Can’t see the wood for the trees

We were awoken early by pitter-patter of rain on the tent, which was met by an expletive from Mr V as he had left the top of the door open for ventilation. In reality, it sounded worse than it actually was (the rain, not the expletive). The weather had been forecast but it was the half hearted type of rain that seemed as if the clouds had thought “urgh, now you’ve said it, I suppose I must!”. We went through our now well practiced morning routine. Mr V boiling water for me to make our morning porridge, I am still rather wary of the Bunsen burner; whilst I squeeze our bedding into the respective stuff-sacks, leaving my own cosy bag till last. Once fortified by breakfast, we each away to our respective ablutions, and I return to find the tent and Talula all packed up. Years of instructing adventurous training mean that he is very efficient that Mr V. Nothing at all to do with how long I take to get ready.

We departed early, just after 08.00 and the day is still a little grey, so sunshine lenses are the order. We head southward from Harderwijk towards Arnhem through woodland both evergreen and deciduous, the sounds of birdsong accompanying us as we go. It was a glorious balm for the soul.

Our route took us through the De Hoge Veluwe National Park which had heathland and woodland not unlike that in the U.K.  What impressed us was the quality of the cycle tracks through this area. We could not help but wonder why this is not so in Britain, but felt that even if such investment were proposed there would probably be much harrumphing and objections to ‘spoiling’ the natural beauty. Such a shame, as it prevents tracks from being churned up, and we have seen that it opens the countryside up to far more people, especially those with disabilities.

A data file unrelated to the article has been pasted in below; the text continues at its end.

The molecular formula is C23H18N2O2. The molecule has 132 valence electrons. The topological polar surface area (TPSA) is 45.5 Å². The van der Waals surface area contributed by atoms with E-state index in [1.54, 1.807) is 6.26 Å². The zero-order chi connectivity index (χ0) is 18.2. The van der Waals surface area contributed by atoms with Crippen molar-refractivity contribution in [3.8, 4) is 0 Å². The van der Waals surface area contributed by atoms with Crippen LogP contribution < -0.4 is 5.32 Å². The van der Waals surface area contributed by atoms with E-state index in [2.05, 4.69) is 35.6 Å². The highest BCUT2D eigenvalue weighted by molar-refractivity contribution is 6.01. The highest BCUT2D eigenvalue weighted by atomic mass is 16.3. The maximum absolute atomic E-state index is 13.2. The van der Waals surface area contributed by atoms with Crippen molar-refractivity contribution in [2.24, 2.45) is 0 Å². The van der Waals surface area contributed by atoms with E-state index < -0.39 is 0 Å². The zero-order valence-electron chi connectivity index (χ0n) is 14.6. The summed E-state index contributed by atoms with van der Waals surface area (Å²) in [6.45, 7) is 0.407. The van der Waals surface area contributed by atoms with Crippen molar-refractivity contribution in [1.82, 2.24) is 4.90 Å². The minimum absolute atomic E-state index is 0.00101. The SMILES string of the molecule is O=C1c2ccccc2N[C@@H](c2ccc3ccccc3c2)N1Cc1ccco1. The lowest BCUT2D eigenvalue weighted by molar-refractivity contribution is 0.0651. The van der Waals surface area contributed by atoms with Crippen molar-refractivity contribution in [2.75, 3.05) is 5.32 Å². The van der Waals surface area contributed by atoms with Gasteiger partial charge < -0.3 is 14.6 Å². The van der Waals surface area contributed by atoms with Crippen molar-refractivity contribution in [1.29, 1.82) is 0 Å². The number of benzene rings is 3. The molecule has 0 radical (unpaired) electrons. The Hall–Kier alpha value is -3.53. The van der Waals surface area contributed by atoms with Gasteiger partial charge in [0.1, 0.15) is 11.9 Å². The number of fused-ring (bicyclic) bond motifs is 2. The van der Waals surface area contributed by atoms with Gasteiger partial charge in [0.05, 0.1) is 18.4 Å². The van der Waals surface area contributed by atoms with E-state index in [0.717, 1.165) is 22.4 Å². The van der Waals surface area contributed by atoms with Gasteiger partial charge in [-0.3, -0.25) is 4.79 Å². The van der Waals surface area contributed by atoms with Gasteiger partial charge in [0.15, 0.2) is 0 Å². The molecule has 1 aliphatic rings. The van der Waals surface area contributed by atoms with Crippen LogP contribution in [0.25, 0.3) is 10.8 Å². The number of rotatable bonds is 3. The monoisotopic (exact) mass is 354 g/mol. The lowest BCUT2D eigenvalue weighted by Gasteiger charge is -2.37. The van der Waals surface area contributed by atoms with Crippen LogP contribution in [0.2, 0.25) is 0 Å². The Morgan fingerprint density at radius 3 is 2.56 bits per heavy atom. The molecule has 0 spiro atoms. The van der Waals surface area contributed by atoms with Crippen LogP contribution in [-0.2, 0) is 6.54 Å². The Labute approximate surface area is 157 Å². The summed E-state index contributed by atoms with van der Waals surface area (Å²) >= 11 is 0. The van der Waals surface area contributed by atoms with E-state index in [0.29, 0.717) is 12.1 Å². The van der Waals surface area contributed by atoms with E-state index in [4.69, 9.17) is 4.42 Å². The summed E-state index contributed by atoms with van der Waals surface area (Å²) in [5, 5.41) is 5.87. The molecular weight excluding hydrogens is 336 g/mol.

Our early start meant that we were ready for our coffee/comfort stop early. We found a quiet spot with an almost dry seat and watched the steady stream of weekend leisure cyclists ride by to acknowledgements of “Hoy!” It was only after necessity had led me to some al fresco relief, that I realised that the turned over earth around us was the telltale signs of wild boars.

We continued our way, but an hour or so later of hard peddling meant that the siren call of what was clearly a cyclists watering hole at a crossroads was too much to resist. The apple cake and coffee really hit the spot and kept us going until we were able to stop for lunch provisions at Arnhem.

We have seen some things on our travels today, a lovely example of Mr V’s favourite car, a man in a rocket bike took us quite by surprise, and I really do not understand why an ordinary suburban house has a giant santa in a shirt and tie on it’s front porch. We also saw other tandems! This is the first time of the whole trip that we have met any other tandems, these though were more leisure cycles, rather than the sturdy hybrid that is our Talula.

Weekend Tandem

I shall not go into detail of the recent  history of that ‘Bridge too Far’ that is Arnhem.  We did not venture into the centre today as we intend to do the circuit of it tomorrow, we did though cycle past the landing sites.

The going today has been harder work as there have been some long continuous inclines, which means we cannot lick along at our usual pace without rather more effort. The reward though is in the long descents that we can joyfully freewheel.

We camp tonight at Camp Rimboe (or Rambo as we referred to it) which apparently means camp jungle. Well there are trees.


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